For one Pittsburgh-area band, the 'Promised Land' came to them
When Matt Ferrante told his Slant6 bandmate Steve Craven that some “movie people” wanted to talk to him about recording a few songs for a film, Craven didn't think much of it.
“I thought it was some B movie or a college thing,” Craven says.
He set up a meeting in April at his house in Bethel Township, where he has a full recording studio, and looked out the window when the “movie people” arrived. He was surprised to see “Promised Land” director Gus Van Sant, who has directed films such as “Milk,” the 1998 remake of Alfred Hitchcock's “Psycho” and “Good Will Hunting,” among 30 other titles.
The director was not alone on Craven's doorstep. He was with “The Office” television star John Krasinski, who acts in and co-wrote the film, and the “Promised Land” sound-engineering crew.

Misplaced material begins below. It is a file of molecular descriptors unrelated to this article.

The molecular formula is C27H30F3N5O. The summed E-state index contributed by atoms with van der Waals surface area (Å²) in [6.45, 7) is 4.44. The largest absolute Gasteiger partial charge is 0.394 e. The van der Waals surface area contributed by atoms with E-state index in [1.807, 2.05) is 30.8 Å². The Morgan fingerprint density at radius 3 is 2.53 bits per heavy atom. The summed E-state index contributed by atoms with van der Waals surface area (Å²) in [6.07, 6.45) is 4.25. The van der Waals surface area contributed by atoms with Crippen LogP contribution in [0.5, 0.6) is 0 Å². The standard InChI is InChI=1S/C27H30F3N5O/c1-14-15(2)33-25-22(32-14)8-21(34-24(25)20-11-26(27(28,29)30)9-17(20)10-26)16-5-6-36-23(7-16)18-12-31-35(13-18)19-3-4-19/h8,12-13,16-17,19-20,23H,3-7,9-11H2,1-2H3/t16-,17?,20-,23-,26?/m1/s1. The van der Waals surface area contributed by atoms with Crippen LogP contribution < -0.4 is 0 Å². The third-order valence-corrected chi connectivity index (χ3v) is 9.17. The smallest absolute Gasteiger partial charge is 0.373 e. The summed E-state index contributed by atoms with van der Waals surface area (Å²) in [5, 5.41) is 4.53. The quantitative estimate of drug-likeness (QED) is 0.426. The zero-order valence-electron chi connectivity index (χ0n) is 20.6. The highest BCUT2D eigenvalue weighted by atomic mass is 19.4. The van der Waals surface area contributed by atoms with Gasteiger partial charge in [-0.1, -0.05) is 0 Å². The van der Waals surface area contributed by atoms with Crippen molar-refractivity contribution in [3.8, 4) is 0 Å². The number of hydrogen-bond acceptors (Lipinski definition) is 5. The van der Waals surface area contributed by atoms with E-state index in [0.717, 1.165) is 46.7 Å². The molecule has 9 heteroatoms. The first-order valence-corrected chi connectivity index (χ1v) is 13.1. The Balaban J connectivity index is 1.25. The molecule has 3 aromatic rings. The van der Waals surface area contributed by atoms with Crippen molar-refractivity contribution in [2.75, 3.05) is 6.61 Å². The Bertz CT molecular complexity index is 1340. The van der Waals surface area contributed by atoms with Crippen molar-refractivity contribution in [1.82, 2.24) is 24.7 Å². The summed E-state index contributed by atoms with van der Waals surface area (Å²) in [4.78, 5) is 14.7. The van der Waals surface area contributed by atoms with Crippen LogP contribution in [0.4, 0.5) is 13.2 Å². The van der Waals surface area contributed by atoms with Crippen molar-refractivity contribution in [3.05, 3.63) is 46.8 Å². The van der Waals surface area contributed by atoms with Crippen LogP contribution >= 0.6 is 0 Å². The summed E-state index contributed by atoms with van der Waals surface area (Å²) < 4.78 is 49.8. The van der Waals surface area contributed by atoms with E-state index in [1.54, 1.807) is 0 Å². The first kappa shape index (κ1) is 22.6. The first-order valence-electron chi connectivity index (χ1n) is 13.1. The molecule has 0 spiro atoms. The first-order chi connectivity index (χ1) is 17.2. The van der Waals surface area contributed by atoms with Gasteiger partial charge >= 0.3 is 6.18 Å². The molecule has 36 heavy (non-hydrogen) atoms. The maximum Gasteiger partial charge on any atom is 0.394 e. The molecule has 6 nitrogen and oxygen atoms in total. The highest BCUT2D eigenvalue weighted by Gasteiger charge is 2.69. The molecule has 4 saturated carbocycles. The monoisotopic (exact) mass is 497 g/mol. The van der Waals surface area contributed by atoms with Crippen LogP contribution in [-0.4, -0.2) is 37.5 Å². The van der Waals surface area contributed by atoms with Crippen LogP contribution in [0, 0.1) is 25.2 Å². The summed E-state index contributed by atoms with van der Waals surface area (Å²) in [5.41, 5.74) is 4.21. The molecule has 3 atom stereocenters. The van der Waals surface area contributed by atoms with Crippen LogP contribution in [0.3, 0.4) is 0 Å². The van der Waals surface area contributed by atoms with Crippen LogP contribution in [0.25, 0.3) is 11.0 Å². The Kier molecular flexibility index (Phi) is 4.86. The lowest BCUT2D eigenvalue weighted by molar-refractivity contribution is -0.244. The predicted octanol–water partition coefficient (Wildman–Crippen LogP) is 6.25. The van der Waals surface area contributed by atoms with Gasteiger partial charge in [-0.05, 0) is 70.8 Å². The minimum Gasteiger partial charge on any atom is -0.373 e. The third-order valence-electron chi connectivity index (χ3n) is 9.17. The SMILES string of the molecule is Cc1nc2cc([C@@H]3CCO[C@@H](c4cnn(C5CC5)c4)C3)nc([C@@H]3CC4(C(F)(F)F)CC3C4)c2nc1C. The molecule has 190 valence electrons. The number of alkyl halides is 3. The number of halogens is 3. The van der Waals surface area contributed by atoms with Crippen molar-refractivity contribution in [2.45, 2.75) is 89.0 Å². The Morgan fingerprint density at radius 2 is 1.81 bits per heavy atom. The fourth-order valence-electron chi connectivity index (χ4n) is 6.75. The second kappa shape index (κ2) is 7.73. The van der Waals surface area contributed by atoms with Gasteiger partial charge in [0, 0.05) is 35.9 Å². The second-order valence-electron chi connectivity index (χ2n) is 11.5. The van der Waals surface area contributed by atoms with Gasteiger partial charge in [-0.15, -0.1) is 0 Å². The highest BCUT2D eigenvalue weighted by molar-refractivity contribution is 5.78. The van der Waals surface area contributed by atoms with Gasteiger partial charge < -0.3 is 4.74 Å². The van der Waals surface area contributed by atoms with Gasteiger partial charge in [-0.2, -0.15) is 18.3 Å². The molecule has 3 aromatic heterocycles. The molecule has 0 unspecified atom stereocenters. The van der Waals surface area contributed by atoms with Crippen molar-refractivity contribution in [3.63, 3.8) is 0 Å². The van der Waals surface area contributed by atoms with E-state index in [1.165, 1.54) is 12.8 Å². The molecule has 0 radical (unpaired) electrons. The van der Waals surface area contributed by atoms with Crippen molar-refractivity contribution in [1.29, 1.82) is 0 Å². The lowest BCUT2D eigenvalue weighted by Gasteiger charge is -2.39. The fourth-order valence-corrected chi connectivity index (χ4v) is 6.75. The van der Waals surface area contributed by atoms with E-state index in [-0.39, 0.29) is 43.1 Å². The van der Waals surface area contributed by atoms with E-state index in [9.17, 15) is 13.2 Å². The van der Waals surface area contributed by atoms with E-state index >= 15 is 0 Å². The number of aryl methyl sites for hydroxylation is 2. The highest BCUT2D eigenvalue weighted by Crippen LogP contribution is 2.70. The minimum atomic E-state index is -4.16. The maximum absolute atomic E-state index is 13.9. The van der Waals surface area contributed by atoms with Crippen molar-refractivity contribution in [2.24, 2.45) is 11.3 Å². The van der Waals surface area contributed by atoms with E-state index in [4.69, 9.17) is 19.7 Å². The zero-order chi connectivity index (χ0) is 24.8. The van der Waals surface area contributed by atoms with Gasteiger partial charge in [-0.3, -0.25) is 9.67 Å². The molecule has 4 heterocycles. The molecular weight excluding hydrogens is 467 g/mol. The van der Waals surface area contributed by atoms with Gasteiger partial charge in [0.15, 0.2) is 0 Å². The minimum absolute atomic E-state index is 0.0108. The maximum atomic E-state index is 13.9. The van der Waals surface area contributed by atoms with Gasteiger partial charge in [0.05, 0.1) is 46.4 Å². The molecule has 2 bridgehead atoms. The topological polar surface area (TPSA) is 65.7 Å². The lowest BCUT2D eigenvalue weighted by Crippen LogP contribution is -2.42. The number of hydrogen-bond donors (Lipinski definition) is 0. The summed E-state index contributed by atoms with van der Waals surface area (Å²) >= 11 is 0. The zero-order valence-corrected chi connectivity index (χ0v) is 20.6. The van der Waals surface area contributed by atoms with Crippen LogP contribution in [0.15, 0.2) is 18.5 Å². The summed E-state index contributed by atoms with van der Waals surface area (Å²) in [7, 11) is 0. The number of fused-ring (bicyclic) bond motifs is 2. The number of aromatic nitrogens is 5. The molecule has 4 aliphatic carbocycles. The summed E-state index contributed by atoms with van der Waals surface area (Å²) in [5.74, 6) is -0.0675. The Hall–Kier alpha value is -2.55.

“They came in, looked around, and were blown away that I have a full-blown recording studio,” Craven says.
From there, the relationship between the band and the Hollywood crew only grew.
The four-man band, which recorded three songs for the film and appears in a pivotal scene, consists of Craven, a bass player from Bethel Township; Ferrante, a drummer from Avonmore; Gene Williams, a guitarist from Apollo; and Justin Cook, the main vocalist and guitarist, also of Apollo.
To round out the sound that Van Sant and Krasinski were looking for, Craven's girlfriend, Jennifer Heymers; sang the female vocals in the songs they recorded.
Slant6 recorded Bruce Springsteen's “Dancing in the Dark,” Bill Monroe Jr.'s “I Saw the Light,” and Miranda Lambert's “Hell on Heels.”
“We stuck to the original but put our own twist on it,” Craven says. “Whatever they needed to be done, we could do. Gene (Williams) played keyboards on ‘Dancing in the Dark,' and he doesn't even play keyboards.”
The band worked with the film director and crew pretty regularly until about June. Part of that work consisted of them appearing in a bar scene with Krasinski and actress Frances McDormand. In the film, the bar is hosting an open-mic night, and the band is onstage, ready to play any song someone wants to sing.